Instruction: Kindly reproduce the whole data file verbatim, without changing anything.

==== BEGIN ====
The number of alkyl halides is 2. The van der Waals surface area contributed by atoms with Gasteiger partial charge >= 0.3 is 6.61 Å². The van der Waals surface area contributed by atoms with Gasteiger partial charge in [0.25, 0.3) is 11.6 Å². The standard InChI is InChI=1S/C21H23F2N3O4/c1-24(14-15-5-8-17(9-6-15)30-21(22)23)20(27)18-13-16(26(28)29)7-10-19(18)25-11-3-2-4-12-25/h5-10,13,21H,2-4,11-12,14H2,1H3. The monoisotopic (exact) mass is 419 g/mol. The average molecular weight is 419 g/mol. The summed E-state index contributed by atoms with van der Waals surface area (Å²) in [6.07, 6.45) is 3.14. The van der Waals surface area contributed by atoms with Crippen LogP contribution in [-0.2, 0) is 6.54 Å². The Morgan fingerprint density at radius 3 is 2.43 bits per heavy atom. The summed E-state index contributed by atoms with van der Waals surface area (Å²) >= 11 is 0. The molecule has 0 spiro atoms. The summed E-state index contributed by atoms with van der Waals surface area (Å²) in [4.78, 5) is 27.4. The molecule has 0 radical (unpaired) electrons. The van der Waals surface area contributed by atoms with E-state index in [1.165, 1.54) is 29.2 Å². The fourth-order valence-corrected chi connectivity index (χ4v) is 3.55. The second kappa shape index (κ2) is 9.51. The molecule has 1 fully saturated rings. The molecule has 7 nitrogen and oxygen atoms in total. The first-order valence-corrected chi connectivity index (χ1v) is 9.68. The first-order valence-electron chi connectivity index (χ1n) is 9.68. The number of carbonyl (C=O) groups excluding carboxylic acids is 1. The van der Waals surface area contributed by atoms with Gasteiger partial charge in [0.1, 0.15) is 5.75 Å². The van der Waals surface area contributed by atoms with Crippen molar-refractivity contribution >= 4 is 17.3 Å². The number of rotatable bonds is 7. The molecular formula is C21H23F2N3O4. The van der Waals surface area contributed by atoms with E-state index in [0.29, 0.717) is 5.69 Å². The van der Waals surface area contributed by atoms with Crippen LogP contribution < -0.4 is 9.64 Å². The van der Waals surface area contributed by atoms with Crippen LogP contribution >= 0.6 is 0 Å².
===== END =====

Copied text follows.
The number of alkyl halides is 2. The van der Waals surface area contributed by atoms with Gasteiger partial charge >= 0.3 is 6.61 Å². The van der Waals surface area contributed by atoms with Gasteiger partial charge in [0.25, 0.3) is 11.6 Å². The standard InChI is InChI=1S/C21H23F2N3O4/c1-24(14-15-5-8-17(9-6-15)30-21(22)23)20(27)18-13-16(26(28)29)7-10-19(18)25-11-3-2-4-12-25/h5-10,13,21H,2-4,11-12,14H2,1H3. The monoisotopic (exact) mass is 419 g/mol. The average molecular weight is 419 g/mol. The summed E-state index contributed by atoms with van der Waals surface area (Å²) in [6.07, 6.45) is 3.14. The van der Waals surface area contributed by atoms with Crippen LogP contribution in [-0.2, 0) is 6.54 Å². The Morgan fingerprint density at radius 3 is 2.43 bits per heavy atom. The summed E-state index contributed by atoms with van der Waals surface area (Å²) >= 11 is 0. The molecule has 0 spiro atoms. The summed E-state index contributed by atoms with van der Waals surface area (Å²) in [4.78, 5) is 27.4. The molecule has 0 radical (unpaired) electrons. The van der Waals surface area contributed by atoms with E-state index in [1.165, 1.54) is 29.2 Å². The fourth-order valence-corrected chi connectivity index (χ4v) is 3.55. The second kappa shape index (κ2) is 9.51. The molecule has 1 fully saturated rings. The molecule has 7 nitrogen and oxygen atoms in total. The first-order valence-corrected chi connectivity index (χ1v) is 9.68. The first-order valence-electron chi connectivity index (χ1n) is 9.68. The number of carbonyl (C=O) groups excluding carboxylic acids is 1. The van der Waals surface area contributed by atoms with Gasteiger partial charge in [0.1, 0.15) is 5.75 Å². The van der Waals surface area contributed by atoms with Crippen molar-refractivity contribution >= 4 is 17.3 Å². The number of rotatable bonds is 7. The molecular formula is C21H23F2N3O4. The van der Waals surface area contributed by atoms with E-state index in [0.29, 0.717) is 5.69 Å². The van der Waals surface area contributed by atoms with Crippen LogP contribution < -0.4 is 9.64 Å². The van der Waals surface area contributed by atoms with Crippen LogP contribution >= 0.6 is 0 Å².